A recent public demonstration in Pamplona (Spain) claimed that the Navarra autonomous region cannot be part a negotiation. This demonstration was organised by the local government of Navarra, and is officially motivated by the talks and political negotiations that the Spanish government of PM RodrÃguez Zapatero conducts with the assassins of ETA. The terrorists call for a new state which includes not only the Basque Country, but also Navarra and the French Basque Country, so the gun-point influenced political negotiations are really a cause for concern in Navarra.
It’s worth noting that the public demonstration may also be driven by the party currently in Navarran government, to rally support in the upcoming local elections (in May 2007).
In doing so, however, the Navarran government has argumented that Navarra has its own identity and that it has to be preserved, thus giving too much importance to local identity, and this is anything but good: Local identity is anti-natural and is only good for encouraging confrontation with other (different) identities.
People are first and foremost individuals, not citizens or nationals. Any reference to the identity of a group of people (Navarra in this case) is meant to treat people as a herd, to perform crowd-control and to drive the attention away from more important matters. A “local identity” or a “national identity” should not be used as an argument for anything.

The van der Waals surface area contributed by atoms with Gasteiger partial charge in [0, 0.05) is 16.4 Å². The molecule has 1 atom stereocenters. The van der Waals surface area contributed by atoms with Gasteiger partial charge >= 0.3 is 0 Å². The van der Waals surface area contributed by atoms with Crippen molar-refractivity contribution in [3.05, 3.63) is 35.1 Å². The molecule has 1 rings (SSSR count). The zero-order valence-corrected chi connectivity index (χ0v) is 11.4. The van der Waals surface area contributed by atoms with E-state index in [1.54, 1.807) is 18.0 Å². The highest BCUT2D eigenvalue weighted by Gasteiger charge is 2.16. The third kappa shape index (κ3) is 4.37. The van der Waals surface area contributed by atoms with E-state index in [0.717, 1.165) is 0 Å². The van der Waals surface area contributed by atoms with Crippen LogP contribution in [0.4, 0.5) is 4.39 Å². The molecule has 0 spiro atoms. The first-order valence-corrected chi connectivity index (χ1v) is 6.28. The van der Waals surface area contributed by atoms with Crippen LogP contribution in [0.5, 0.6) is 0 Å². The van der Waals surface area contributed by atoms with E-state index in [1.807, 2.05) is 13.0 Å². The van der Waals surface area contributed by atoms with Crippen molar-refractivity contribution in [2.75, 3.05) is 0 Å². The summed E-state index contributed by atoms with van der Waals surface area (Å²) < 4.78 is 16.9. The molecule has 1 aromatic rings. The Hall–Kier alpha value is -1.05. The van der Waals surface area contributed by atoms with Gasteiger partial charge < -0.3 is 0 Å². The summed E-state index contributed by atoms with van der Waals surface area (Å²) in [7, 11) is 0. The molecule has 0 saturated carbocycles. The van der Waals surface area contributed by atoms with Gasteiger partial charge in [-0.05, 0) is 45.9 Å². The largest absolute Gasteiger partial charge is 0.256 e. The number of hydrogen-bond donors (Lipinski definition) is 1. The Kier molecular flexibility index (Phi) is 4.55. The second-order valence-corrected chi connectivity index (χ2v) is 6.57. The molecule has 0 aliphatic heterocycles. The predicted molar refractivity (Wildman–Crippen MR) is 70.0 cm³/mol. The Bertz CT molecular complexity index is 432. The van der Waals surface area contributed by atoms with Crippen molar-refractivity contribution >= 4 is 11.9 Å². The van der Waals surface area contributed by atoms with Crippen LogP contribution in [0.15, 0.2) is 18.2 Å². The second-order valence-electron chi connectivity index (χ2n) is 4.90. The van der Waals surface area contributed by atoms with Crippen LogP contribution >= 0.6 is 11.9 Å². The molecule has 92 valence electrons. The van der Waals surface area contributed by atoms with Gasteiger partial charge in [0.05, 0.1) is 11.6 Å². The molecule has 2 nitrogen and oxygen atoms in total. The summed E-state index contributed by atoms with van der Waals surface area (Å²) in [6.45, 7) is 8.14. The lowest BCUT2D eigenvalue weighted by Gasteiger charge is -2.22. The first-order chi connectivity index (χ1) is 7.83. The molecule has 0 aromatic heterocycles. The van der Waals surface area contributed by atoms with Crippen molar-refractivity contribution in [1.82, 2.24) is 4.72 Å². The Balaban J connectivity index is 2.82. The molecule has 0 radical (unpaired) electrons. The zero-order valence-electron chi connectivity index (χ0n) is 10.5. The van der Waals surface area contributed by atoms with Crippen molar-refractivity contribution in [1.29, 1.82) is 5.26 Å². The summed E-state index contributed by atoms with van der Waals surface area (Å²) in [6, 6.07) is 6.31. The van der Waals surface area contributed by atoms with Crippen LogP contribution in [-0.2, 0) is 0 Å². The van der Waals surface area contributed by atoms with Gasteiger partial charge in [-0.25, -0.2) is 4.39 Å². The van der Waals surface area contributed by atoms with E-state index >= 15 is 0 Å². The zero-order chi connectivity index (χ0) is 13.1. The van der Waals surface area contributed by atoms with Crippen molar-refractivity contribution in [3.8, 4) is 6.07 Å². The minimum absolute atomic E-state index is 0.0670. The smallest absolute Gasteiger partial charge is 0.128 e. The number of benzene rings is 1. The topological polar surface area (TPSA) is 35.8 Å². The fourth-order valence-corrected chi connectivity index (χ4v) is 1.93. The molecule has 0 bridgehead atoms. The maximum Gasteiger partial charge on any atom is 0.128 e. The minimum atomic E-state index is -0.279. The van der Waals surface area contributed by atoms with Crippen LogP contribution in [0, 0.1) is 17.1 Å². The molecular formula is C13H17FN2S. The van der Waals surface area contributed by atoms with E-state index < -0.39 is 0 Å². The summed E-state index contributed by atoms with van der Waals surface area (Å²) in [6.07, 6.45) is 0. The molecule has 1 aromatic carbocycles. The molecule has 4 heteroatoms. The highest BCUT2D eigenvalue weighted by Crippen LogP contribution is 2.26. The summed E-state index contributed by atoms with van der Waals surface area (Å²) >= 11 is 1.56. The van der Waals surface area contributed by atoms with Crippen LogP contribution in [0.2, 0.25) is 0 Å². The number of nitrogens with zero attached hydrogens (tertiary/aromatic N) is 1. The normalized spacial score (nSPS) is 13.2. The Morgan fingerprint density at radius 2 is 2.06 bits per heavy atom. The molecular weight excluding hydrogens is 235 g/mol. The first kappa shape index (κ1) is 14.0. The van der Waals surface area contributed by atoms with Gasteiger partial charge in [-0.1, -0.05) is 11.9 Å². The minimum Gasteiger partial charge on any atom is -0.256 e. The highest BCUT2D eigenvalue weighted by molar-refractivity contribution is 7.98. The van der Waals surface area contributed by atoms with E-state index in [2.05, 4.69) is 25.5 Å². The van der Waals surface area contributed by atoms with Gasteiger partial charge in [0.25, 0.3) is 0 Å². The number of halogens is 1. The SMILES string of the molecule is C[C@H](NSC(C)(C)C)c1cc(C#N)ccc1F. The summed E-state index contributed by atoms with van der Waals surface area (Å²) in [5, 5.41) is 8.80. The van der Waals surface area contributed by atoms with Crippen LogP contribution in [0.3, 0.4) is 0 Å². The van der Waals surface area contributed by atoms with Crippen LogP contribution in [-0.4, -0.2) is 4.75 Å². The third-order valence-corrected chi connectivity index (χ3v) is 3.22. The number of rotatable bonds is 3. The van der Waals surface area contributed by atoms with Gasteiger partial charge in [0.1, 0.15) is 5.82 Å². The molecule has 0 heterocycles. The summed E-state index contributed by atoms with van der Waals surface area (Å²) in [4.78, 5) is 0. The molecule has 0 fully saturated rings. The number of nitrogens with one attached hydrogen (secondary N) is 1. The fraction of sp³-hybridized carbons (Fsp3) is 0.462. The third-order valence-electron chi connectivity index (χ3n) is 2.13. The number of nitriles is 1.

That said, there’s ample justification to demonstrate against the Spanish government policy and also against ETA. Navarra (or any other part of the world) should not be the subject of a negotiation when one of the parties is using guns and bombs as arguments.
A proposition to modify the status of Navarra is perfectly valid, as long as the proponents do not threaten others to impose their ideas. On the other hand, evoking a sense of local identity is not the answer. The identity or structure of Navarra are as negotiable as anything else. But just like with anything else, any negotiations are not acceptable when the other side of the negotiation table is pointing a gun at you.